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Thread: Japan earthquake puzzle

  1. #1 Japan earthquake puzzle 
    Forum Isotope Bunbury's Avatar
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    Question asked on another forum that I thought was worth copying, as I can't think of any explanation for this: How did the earth happen to split apart exactly along the centerline of the road?

    http://inapcache.boston.com/universa...uake1/bp36.jpg

    One idea: the road was originally a single lane built on the natural soil. When it was widened to two lanes the ground was excavated and then built up with fill dirt, forming a discontinuity.


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  3. #2  
    Comet Dust Collector Moderator
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    Also, the base layer of gravel/concrete was probably done in two sections...if you watch an interstate being paved, even if all the lanes are closed, they only do one at a time...that's how big the machines are. So there would be a natural discontinuity there.


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    Forum Professor jrmonroe's Avatar
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    Good question. The photo look dangerous with the workers standing so close.

    I'd say that the quaking caused the artificially built-up soil to the left of the center line to slide downhill. This would not be the fault line, and the cracks we see (on both sides of the left lane) would extend down only a few/several feet, and not miles or kilometers. I would think that any true gaps along a fault line would be quickly filled in as part of the quaking (and aftershocks), and that houses, people, etc would basically be "swallowed up" and lost forever during the quake.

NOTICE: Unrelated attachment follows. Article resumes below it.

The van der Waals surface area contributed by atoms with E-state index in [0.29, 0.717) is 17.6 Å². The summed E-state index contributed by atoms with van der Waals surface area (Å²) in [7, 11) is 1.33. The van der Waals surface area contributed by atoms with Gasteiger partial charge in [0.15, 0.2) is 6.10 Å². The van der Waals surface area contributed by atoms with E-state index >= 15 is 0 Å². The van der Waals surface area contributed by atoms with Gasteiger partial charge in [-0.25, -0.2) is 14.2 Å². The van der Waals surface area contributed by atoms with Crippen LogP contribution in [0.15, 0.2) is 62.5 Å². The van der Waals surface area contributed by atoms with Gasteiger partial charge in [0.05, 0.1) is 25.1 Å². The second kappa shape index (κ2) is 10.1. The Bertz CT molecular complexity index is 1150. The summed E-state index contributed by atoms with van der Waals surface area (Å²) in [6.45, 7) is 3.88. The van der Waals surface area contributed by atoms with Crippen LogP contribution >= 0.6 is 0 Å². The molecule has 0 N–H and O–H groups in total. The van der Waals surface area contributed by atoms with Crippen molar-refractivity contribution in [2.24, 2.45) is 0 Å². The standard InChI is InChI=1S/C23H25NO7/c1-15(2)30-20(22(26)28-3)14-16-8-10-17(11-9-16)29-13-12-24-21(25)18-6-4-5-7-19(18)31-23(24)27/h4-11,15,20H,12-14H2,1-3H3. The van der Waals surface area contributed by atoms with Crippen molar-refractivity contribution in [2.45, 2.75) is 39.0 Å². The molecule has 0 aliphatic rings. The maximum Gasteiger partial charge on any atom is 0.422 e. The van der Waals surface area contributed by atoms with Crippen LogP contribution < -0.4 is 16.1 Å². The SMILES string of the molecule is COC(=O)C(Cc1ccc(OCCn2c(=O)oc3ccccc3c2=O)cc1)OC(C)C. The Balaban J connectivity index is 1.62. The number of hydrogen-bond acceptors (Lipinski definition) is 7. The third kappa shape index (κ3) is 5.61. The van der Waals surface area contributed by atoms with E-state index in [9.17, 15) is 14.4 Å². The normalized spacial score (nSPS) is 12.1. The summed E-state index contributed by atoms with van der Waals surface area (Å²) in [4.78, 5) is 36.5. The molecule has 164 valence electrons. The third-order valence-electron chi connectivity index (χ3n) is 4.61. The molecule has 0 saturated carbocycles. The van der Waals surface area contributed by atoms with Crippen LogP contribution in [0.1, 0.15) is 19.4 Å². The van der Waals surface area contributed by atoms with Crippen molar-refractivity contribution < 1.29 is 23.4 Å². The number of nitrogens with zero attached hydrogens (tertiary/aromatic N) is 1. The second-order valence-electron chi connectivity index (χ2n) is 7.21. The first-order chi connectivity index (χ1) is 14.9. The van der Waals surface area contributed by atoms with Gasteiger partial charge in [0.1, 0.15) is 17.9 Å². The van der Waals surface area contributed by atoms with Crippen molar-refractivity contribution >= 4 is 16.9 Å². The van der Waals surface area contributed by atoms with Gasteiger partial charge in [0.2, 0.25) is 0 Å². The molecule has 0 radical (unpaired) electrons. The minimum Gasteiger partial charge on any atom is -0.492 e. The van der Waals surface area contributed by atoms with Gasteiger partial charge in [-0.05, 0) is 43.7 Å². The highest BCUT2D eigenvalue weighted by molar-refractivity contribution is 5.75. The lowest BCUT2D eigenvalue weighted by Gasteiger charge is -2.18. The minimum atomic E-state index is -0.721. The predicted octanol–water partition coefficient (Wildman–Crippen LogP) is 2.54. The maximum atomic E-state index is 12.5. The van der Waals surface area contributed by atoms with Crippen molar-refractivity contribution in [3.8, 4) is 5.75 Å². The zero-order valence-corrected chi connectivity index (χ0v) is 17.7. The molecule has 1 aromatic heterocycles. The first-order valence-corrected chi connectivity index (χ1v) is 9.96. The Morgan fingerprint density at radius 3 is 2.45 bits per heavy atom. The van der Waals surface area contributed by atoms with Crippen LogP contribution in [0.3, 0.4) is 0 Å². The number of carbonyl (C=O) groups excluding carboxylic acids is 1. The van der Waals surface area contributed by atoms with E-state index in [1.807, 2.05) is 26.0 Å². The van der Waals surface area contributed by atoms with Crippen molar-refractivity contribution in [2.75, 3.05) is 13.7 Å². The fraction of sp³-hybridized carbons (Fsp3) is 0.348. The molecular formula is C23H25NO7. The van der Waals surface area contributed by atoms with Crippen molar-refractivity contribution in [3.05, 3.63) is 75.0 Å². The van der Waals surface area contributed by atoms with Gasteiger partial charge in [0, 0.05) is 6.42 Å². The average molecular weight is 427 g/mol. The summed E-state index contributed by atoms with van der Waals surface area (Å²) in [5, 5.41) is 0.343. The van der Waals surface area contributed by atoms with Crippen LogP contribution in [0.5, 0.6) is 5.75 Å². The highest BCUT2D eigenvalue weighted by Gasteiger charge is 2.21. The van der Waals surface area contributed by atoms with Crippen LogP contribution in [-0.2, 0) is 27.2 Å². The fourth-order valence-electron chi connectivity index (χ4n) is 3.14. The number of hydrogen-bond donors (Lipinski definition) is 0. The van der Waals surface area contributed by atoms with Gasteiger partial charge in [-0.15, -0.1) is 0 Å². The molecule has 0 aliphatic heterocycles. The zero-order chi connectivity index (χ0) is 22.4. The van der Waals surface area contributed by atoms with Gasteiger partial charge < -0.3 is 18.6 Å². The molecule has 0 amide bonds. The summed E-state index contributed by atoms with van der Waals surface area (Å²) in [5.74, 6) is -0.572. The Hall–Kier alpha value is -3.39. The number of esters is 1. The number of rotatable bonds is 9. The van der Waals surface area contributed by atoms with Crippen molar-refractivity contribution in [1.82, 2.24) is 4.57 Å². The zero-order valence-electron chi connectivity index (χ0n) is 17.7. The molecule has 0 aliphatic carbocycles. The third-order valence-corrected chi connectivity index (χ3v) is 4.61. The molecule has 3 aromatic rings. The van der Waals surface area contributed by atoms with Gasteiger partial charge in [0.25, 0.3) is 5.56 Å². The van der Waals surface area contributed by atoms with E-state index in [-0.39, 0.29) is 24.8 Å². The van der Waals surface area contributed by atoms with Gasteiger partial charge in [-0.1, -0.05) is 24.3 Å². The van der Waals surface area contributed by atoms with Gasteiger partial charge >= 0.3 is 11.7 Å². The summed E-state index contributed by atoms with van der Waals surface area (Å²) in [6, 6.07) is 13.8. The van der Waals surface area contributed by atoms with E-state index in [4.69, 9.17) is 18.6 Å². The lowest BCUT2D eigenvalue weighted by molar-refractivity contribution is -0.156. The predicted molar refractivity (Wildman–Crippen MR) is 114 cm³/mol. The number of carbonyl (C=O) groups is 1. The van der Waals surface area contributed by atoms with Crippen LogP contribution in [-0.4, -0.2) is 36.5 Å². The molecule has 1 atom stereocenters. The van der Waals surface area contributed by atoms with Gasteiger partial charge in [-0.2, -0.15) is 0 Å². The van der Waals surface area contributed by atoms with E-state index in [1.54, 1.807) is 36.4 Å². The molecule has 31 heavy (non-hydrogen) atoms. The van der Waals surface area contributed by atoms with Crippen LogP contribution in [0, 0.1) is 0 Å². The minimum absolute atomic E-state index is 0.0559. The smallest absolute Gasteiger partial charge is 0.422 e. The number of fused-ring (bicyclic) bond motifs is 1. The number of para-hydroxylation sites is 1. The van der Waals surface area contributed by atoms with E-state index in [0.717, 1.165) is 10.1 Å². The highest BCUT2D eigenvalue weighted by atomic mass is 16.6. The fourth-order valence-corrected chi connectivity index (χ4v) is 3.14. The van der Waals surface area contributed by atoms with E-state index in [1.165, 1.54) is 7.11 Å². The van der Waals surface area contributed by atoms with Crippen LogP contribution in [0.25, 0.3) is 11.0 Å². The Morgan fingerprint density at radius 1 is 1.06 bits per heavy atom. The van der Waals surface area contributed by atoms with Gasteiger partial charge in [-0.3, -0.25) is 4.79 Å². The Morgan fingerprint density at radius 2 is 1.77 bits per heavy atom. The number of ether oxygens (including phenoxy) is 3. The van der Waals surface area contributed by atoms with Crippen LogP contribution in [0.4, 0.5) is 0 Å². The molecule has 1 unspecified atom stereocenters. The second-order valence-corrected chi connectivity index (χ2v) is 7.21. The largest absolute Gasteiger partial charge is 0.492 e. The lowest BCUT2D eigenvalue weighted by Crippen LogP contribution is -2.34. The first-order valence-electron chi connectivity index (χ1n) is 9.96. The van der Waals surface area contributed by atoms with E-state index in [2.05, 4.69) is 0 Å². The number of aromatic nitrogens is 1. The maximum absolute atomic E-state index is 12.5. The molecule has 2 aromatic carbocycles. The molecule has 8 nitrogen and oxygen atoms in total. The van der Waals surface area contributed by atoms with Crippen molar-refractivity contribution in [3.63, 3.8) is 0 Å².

Consider the natural angle of repose for soil is about 30 to 45 degrees.
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  5. #4  
    Forum Isotope Bunbury's Avatar
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    The entire slope appears to be man made. There's a bridge in the background so it looks as if there's a canal or a canalized river behind the embankment. I think the whole hillside is made of fill dirt, but perhaps the construction crews produced different degrees of compaction on the two sides.

    At first I thought there are strata visible in the exposed face, which initially suggested it might have been a natural hillside, but on closer examination that seems not to be the case. Just a rather surprising result of this horrible earthquake.
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  6. #5  
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    Quote Originally Posted by MeteorWayne
    Also, the base layer of gravel/concrete was probably done in two sections...if you watch an interstate being paved, even if all the lanes are closed, they only do one at a time...that's how big the machines are. So there would be a natural discontinuity there.
    That...
    Observe the road: the surfaces are different, one is made with regular patches, a bit like road in the US.
    The other side is made with uniform normal tar.
    Conclusion, the road was build in 2 phases and probably on 2 different man-made landfill.
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